Star Trek — or at least affection for the original series — seems to be enjoying kind of a comeback. Star Trek: Discovery seemed to be a hit with fans on CBS All Access and Quentin Tarantino pitching an idea (and possibly directing) for a new movie is intriguing movie fans and Trekkers alike.

Please Stand By may ride in on that wave, though it was obviously in production before those aforementioned developments. And maybe it will be a comeback vehicle for Dakota Fanning, who slipped off the pop culture radar while her sister, Elle, has been snagging several showy roles (The Neon Demon, Live By Night, The Beguiled) in recent years.

The older Fanning plays an autistic movie who flees the group home where she’s staying to submit a Star Trek script for a contest. The trip to Los Angeles looks like a fun road trip story, the Star Trek stuff should appeal to fans and Patton Oswalt’s role looks perfect for him.

Wormwood – Dec. 15

Netflix is currently producing so many series that it’s getting tough to keep up with unless you watch them right away. (Please check out our review of Godless, by the way.) The latest is Wormwood, premiering next week on the streaming network, which explores a CIA conspiracy theory surrounding the death of an Army scientist. Did he commit suicide or was he pushed out of a window? And if he was murdered, why? Was he involved in a CIA mind-control experiment?

What makes Wormwood even more interesting is that it’s a mix of documentary and scripted drama series (starring Peter Skarsgard as that Army scientist, Frank Olson). Acclaimed documentary filmmaker Errol Morris (an Academy Award winner) is helming the six-part series, which will combine interviews, archival footage and dramatizations.

Permission – Feb. 9

An alternate title for this movie could have been “Bad Idea.” Oh, sure — go sleep with other people. That could help our relationship. What could go wrong?

Permission seems like a movie or TV drama storyline that’s been seen before, but a cast led by Rebecca Hall and Dan Stevens could elevate the material. If it’s handled poorly with melodramatic writing and acting, and contrived plot developments, the movie could be a disaster. But if it’s done well, Permission and its provocative premise could generate a lot of discussion among filmgoers and writers ready with think-pieces to dissect the film and what it means.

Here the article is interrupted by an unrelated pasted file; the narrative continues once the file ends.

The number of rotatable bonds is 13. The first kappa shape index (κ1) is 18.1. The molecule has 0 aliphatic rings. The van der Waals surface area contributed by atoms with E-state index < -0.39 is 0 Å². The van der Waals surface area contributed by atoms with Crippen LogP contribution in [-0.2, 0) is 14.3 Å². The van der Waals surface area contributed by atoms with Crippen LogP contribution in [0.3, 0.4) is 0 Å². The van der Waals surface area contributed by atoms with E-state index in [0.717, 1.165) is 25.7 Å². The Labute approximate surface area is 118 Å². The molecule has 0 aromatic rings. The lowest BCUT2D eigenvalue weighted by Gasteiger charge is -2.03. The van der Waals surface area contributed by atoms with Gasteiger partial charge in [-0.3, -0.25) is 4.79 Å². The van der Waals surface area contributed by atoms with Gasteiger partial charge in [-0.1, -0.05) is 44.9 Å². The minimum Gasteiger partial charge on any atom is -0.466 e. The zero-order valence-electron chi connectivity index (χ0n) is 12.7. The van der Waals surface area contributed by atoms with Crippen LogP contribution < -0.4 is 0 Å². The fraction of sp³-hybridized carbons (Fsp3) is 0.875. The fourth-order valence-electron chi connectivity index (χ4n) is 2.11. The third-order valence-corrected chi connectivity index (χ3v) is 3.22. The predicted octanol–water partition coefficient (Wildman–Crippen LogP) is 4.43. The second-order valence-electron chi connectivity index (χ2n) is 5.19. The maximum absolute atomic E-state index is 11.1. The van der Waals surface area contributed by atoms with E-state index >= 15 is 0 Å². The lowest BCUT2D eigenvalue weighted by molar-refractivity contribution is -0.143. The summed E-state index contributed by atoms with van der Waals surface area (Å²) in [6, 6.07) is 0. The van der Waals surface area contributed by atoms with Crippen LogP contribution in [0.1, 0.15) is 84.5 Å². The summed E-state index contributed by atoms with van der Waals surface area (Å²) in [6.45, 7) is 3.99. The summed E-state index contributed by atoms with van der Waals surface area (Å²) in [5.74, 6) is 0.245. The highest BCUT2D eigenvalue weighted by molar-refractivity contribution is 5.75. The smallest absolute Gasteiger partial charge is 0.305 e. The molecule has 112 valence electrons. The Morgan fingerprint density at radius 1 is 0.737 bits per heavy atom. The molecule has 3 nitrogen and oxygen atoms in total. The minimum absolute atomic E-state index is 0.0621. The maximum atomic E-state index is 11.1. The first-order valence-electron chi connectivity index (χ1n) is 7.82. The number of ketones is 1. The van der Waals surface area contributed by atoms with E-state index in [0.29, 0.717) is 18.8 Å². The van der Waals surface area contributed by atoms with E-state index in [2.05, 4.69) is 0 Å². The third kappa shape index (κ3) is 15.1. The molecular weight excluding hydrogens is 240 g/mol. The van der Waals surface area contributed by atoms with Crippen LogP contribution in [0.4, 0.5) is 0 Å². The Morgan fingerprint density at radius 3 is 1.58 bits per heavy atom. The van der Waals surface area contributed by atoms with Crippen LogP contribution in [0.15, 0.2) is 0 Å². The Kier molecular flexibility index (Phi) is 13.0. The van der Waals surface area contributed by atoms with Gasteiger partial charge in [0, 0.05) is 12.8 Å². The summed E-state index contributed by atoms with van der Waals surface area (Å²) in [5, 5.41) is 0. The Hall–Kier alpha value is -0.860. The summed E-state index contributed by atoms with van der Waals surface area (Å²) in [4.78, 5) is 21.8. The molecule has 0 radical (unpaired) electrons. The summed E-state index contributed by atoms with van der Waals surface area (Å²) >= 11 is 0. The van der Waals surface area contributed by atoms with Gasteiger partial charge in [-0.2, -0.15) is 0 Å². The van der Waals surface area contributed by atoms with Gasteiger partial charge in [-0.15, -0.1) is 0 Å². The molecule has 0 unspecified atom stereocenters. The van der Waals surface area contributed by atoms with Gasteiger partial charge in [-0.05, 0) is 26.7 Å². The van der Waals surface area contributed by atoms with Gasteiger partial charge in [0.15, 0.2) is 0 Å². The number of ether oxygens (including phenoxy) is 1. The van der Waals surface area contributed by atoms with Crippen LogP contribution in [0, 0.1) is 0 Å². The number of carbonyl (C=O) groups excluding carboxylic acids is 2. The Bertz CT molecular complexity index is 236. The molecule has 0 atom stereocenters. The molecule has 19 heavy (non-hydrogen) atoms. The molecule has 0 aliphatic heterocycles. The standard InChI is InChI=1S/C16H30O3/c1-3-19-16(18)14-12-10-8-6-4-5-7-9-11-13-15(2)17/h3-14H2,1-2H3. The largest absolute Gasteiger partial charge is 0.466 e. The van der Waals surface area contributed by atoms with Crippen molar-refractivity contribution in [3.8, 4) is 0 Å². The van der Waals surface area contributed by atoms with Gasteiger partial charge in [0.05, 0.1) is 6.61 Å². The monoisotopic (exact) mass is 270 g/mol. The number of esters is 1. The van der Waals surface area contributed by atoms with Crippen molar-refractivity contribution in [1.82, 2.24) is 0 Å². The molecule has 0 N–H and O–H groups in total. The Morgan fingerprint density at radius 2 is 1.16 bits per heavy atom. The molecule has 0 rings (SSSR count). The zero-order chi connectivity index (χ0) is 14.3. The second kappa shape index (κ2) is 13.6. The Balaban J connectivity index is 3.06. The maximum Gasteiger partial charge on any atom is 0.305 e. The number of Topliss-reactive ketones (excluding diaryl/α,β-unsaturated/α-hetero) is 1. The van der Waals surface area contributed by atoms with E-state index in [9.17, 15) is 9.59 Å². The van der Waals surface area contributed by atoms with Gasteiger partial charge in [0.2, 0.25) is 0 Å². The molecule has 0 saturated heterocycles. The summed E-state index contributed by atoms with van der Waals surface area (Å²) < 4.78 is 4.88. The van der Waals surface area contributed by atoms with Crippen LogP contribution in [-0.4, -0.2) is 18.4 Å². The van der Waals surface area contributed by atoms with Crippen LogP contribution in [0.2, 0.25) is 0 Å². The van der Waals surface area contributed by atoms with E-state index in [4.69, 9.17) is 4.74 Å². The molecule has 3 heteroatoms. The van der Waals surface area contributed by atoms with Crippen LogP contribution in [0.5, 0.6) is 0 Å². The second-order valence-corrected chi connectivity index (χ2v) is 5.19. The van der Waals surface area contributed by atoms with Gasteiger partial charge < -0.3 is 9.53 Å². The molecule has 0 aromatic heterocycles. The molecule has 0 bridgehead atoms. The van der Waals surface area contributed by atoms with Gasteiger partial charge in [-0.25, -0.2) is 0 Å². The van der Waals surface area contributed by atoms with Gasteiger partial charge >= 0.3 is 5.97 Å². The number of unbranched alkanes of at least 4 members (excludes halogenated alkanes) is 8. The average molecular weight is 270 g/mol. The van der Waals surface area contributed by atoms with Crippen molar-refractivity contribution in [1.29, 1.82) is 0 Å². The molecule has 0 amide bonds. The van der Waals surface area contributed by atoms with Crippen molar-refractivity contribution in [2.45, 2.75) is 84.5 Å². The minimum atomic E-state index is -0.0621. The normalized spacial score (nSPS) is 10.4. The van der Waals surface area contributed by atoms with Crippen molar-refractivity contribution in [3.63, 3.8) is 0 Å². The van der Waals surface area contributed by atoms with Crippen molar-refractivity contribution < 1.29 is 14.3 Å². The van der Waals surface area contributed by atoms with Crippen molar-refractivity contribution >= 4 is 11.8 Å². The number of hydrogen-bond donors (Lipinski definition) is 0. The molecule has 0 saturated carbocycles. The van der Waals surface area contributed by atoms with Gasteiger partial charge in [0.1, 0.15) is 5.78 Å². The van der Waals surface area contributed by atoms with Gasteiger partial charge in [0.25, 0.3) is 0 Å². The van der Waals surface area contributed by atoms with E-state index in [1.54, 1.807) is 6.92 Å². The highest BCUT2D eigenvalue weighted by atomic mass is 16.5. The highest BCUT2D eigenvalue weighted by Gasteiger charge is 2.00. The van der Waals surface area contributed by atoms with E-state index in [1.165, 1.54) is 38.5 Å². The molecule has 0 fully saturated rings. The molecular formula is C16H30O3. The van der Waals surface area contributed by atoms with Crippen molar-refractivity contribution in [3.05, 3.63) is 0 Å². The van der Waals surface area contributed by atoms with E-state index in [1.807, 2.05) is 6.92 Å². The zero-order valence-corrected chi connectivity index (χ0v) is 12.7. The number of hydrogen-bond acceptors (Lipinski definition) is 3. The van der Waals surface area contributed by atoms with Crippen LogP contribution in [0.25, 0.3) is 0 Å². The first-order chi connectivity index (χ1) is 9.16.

Altered Carbon – Feb. 2

As already mentioned, Netflix is producing a whole lot of material for subscribers. What’s even more impressive is that some of these TV shows and movies are bold and challenging for a network whose content doesn’t typically get a theatrical release or wider broadcast outlet.

The upcoming sci-fi series Altered Carbon definitely fits into that category. Once upon a time, maybe this is something we’d have seen on British television, Syfy, or maybe even HBO. Based on a 2002 novel, the series takes place in a future where people can transfer their consciousness from one body to another. Essentially, technology has made them immortal. We’ve definitely seen this sort of premise explored in subpar movies like 2009’s Surrogates and Self/less in 2015.

But the sleek, futuristic, Blade Runner-esque sci-fi setting could set Altered Carbon apart from those efforts and maybe prevent it from coming off like an extended episode of Black Mirror. This was only a teaser, but what was shown looks like it could be worth watching.

About Ian Casselberry

Ian is a writer, editor, and podcaster. You can find his work at Awful Announcing and The Comeback. He's written for Sports Illustrated, Yahoo Sports, MLive, Bleacher Report, and SB Nation.